No. 8 on Arizona Wildcats Badass list: Ty Parten and Hicham El-Mashtoubby Javier Morales on Oct. 18, 2011, under Sports
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No. 8: TY PARTEN, defensive tackle (1989-1992)
The Godfather of Arizona’s famed Desert Swarm defense arguably is Ty Parten. As a senior captain in 1992, he lit a flame under the Wildcats (reeling from a 1-1-1 start) as they prepared to play on the Orange Bowl turf against top-ranked Miami.
One of his teammates, offensive lineman Eric Johnson, recounted recently at UASports.net (user handle ratacatcat) the story about what Parten did before that game.
“He gave the pregame players-only scream down,” Johnson wrote. “When we left that room, we knew it was gonna be a war.”
Arizona coach Dick Tomey sent the entire UA team to midfield for the coin toss and Miami answered by sending all of its players. Words were exchanged. The Wildcats, with Parten at the forefront, did not back down an inch.
Imagine the surprise of the big, bad Hurricanes — who eventually played in the national championship game that season and finished 11-1 — look across and see a struggling Wildcat team get in their face.
That Desert Swarm kind of attitude all started with Parten’s Knute Rockne-esque pregame speech in the locker room. The Wildcats nearly won, losing 8-7 after Steve McLaughlin‘s 51-yard field-goal attempt sailed wide right as time expired.
The UA went on to win five straight games, including one against No. 1 Washington in Tucson, and the Desert Swarm was born.
Parten showed signs of becoming a tough-nose, win-at-all-costs type of player — a badass — a year before when Tomey held him out of contact drills because of shoulder injury.
Anthony Gimino, the beat reporter for the Wildcats at The Arizona Daily Star at the time, wrote, “the fence posts at the practice field paid the price.”
“He’s so mad at us during the week he won’t talk to us,” Tomey told the Star. “So he goes over there and hits the fence.”
Although he was a third-round draft-choice by Cincinnati in 1993, Parten unbelievably did not achieve first- or second-team All-Pac-10 status his junior or senior year.
No. 8 HICHAM EL-MASHTOUB, center (1991-94)
Maybe the word “badass” does not adequately describe El-Mashtoub — wild might be more appropriate — but he falls into this category because he did not take crap from anybody.
El-Mashtoub, a 295-pound senior center born in Beirut, Lebanon, and raised in Montreal, was viewed as reckless, engaging in a few fights during his Wildcat career. He was also a multilingual engineering major, so perhaps El-Mashtoub’s motives were calculated to get under the skin of the other guy.
`If you’re not careful, he’ll put one right past you,” former Arizona offensive lineman Warner Smith told Gimino in an Arizona Daily Star article in 1994. “He’ll make people do what he wants them to do without them knowing it.”
When Sports Illustrated ranked Arizona No. 1 in its 1994 preseason edition, it described El-Mashtoub as a player with “surpassing football skills and a perilously short fuse.”
The magazine described that he took a crucial fourth-quarter personal foul when he came off the bench and decked a tackler on the sideline after UA freshman Gary Taylor had returned a kickoff to the 31 in the Cats’ 24-20 loss at California in 1993, a defeat that cost Arizona a spot in the Rose Bowl.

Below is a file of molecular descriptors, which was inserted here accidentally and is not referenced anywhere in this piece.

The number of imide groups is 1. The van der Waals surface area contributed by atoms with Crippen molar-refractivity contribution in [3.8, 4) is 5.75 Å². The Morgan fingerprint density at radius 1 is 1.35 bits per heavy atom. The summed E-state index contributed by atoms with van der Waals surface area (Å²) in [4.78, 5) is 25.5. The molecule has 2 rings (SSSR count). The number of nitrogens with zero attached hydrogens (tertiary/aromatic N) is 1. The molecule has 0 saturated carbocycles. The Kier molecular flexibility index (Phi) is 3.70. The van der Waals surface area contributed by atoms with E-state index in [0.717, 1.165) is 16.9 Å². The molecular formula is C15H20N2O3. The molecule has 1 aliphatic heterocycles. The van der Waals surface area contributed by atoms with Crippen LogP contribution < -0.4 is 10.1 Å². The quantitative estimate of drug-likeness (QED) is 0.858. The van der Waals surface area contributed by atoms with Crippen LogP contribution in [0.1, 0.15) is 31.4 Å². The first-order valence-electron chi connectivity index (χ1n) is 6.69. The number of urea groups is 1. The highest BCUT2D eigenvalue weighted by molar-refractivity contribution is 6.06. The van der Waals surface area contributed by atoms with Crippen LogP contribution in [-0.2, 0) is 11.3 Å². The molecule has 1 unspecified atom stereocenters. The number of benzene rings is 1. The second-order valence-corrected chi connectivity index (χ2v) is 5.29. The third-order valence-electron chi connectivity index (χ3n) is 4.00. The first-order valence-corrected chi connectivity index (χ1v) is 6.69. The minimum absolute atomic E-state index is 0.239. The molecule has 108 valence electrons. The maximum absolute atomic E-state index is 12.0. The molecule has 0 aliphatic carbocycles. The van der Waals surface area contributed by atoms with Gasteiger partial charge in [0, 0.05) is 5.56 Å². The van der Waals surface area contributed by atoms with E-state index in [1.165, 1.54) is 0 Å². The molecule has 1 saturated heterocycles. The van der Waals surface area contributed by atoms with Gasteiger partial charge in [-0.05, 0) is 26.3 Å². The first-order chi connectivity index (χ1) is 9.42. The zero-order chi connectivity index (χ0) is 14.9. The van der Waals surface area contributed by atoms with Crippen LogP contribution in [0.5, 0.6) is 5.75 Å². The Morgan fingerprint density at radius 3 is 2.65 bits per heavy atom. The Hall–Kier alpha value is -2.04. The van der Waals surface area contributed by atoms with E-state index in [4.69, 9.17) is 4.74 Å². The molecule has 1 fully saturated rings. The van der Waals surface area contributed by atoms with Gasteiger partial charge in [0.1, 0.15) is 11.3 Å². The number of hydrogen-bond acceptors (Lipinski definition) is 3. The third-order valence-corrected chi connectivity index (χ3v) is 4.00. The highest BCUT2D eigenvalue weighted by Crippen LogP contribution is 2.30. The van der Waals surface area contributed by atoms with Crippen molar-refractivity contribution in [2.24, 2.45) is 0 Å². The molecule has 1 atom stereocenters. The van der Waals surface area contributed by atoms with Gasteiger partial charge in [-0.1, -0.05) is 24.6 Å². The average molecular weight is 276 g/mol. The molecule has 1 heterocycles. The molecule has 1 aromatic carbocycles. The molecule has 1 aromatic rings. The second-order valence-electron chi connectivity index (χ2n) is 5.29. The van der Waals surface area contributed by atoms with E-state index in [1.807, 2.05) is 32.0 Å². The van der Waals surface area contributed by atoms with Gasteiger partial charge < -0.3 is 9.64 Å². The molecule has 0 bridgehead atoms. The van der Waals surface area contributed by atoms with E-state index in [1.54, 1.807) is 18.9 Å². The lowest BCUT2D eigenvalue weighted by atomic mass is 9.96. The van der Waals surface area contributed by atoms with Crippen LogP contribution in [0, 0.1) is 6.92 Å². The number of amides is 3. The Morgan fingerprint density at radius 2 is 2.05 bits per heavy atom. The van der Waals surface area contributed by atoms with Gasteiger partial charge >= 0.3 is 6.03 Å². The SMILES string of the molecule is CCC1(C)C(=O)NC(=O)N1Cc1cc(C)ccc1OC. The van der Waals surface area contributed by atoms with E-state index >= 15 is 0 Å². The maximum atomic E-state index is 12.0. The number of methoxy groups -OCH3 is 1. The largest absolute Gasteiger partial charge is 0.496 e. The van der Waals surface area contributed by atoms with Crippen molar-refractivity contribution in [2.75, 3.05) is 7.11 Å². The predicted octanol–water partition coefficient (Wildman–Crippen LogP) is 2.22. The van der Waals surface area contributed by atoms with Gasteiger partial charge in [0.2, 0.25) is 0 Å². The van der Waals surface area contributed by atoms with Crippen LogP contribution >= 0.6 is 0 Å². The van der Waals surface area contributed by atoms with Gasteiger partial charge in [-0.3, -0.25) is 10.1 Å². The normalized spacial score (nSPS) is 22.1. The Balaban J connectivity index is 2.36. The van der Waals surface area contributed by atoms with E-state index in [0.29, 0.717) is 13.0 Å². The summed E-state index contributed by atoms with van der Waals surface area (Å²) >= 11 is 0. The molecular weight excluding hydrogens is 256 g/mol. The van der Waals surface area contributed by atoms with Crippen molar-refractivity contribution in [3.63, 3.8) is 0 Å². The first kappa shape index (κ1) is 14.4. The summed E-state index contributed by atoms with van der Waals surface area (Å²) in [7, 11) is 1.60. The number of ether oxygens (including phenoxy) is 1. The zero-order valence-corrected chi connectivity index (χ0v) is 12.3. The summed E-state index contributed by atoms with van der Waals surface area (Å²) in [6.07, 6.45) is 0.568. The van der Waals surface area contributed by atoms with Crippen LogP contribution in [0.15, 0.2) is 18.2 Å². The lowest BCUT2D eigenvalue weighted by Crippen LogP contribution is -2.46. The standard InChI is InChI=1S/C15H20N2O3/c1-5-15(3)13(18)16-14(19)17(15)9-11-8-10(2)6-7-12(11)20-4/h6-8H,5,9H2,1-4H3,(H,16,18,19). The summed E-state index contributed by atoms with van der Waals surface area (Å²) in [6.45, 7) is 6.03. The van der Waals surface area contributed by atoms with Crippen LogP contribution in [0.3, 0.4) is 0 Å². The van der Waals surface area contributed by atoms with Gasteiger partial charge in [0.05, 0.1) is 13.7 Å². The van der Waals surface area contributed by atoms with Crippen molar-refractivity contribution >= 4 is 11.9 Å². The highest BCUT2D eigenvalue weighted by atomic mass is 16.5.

El-Mashtoub was held out of the Hancock Bowl at the end of the 1993 season for fighting with a teammate in the locker room after a practice.
“When he’s in control, I don’t think there’s a better center in college football,” former quarterback Steve Smith told SI. “But I’ve wasted an awful lot of valuable rest time between plays getting Hicham out of fights.”
Former offensive tackle Joe Smigiel perhaps said it best in the SI article: “He means well, and he’s very bright, but he really does have a screw loose.”
In that 8-7 win by Miami in 1992, El-Mashtoub ended the season for Hurricanes preseason All-American defensive end Rusty Medearis in what Miami fans thought was a low illegal block. Medearis, who did not play again until two years after that game, required 13 hours of surgery on his left knee and doctors initially thought his career was over.
After the game, Hurricane players referred to El-Mashtoub as “the terrorist” and accused him of leveling a cheap shot.
Medearis made amends with El-Mashtoub a year later when Miami and Arizona met in the Fiesta Bowl, saying he harbored no bad feelings and that it was a legitimate play.
El-Mashtoub was suspended for a game in 1994 after getting into a fight with an Oregon State player on the last play of the game. He claimed the Beaver defender was going low after UA quarterback Dan White despite the fact White took a knee to end the game.
“I’ve been in a lot of incidents and fights,” El-Mashtoub told Gimino in the Star article. “I really don’t regret it, but I wish I had done things differently. You shouldn’t regret what you do because you did it, and you did it for a reason.
“It’s all about learning.”
The learning process was ongoing for him in the NFL.
As a rookie with the Houston Oilers in 1995, El-Mashtoub got into a meeting-room altercation with teammate Stan Thomas. The Oilers were forced to put Thomas on the non-football injury list because he needed stitches to his head.
When the Browns cut him in 1999, El-Mashtoub filed a lawsuit claiming that Cleveland released him because of his Middle East descent. Nothing came of that. One thing’s for sure: El-Mashtoub always put up a fight.
THE BADASS LIST